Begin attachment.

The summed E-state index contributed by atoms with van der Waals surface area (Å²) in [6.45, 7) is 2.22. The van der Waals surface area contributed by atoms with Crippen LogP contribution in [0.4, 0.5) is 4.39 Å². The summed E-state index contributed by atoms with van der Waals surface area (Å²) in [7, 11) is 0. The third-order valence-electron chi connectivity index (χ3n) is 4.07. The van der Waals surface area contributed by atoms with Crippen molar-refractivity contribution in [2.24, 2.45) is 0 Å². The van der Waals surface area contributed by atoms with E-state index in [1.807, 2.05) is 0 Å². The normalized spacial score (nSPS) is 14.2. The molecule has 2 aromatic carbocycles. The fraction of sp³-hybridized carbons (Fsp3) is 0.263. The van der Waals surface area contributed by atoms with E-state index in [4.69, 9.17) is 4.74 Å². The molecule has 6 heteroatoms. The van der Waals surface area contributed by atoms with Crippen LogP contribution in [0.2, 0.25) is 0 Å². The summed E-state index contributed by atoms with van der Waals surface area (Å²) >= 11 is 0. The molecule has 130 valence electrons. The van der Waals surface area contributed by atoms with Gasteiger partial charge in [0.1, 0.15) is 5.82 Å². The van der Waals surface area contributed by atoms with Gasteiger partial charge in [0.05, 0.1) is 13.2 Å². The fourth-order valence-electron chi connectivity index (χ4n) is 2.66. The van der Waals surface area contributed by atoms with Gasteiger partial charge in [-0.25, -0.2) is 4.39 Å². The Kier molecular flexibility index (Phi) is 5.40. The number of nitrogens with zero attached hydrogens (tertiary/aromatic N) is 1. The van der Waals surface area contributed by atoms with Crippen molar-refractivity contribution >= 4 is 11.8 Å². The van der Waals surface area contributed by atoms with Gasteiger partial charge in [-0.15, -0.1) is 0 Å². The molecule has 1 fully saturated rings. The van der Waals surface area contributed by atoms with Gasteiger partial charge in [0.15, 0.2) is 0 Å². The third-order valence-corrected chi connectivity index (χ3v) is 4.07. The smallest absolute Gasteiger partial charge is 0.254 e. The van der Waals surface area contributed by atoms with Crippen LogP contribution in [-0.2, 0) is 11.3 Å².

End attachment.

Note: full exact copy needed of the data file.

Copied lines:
The summed E-state index contributed by atoms with van der Waals surface area (Å²) in [6.45, 7) is 2.22. The van der Waals surface area contributed by atoms with Crippen LogP contribution in [0.4, 0.5) is 4.39 Å². The summed E-state index contributed by atoms with van der Waals surface area (Å²) in [7, 11) is 0. The third-order valence-electron chi connectivity index (χ3n) is 4.07. The van der Waals surface area contributed by atoms with Crippen molar-refractivity contribution in [2.24, 2.45) is 0 Å². The van der Waals surface area contributed by atoms with E-state index in [1.807, 2.05) is 0 Å². The normalized spacial score (nSPS) is 14.2. The molecule has 2 aromatic carbocycles. The fraction of sp³-hybridized carbons (Fsp3) is 0.263. The van der Waals surface area contributed by atoms with E-state index in [4.69, 9.17) is 4.74 Å². The molecule has 6 heteroatoms. The van der Waals surface area contributed by atoms with Crippen LogP contribution in [0.2, 0.25) is 0 Å². The summed E-state index contributed by atoms with van der Waals surface area (Å²) >= 11 is 0. The molecule has 130 valence electrons. The van der Waals surface area contributed by atoms with Gasteiger partial charge in [0.1, 0.15) is 5.82 Å². The van der Waals surface area contributed by atoms with Gasteiger partial charge in [0.05, 0.1) is 13.2 Å². The fourth-order valence-electron chi connectivity index (χ4n) is 2.66. The van der Waals surface area contributed by atoms with Gasteiger partial charge in [-0.25, -0.2) is 4.39 Å². The Kier molecular flexibility index (Phi) is 5.40. The number of nitrogens with zero attached hydrogens (tertiary/aromatic N) is 1. The van der Waals surface area contributed by atoms with Crippen molar-refractivity contribution >= 4 is 11.8 Å². The van der Waals surface area contributed by atoms with Gasteiger partial charge in [-0.15, -0.1) is 0 Å². The molecule has 1 fully saturated rings. The van der Waals surface area contributed by atoms with Gasteiger partial charge in [0.15, 0.2) is 0 Å². The third-order valence-corrected chi connectivity index (χ3v) is 4.07. The smallest absolute Gasteiger partial charge is 0.254 e. The van der Waals surface area contributed by atoms with Crippen LogP contribution in [-0.2, 0) is 11.3 Å².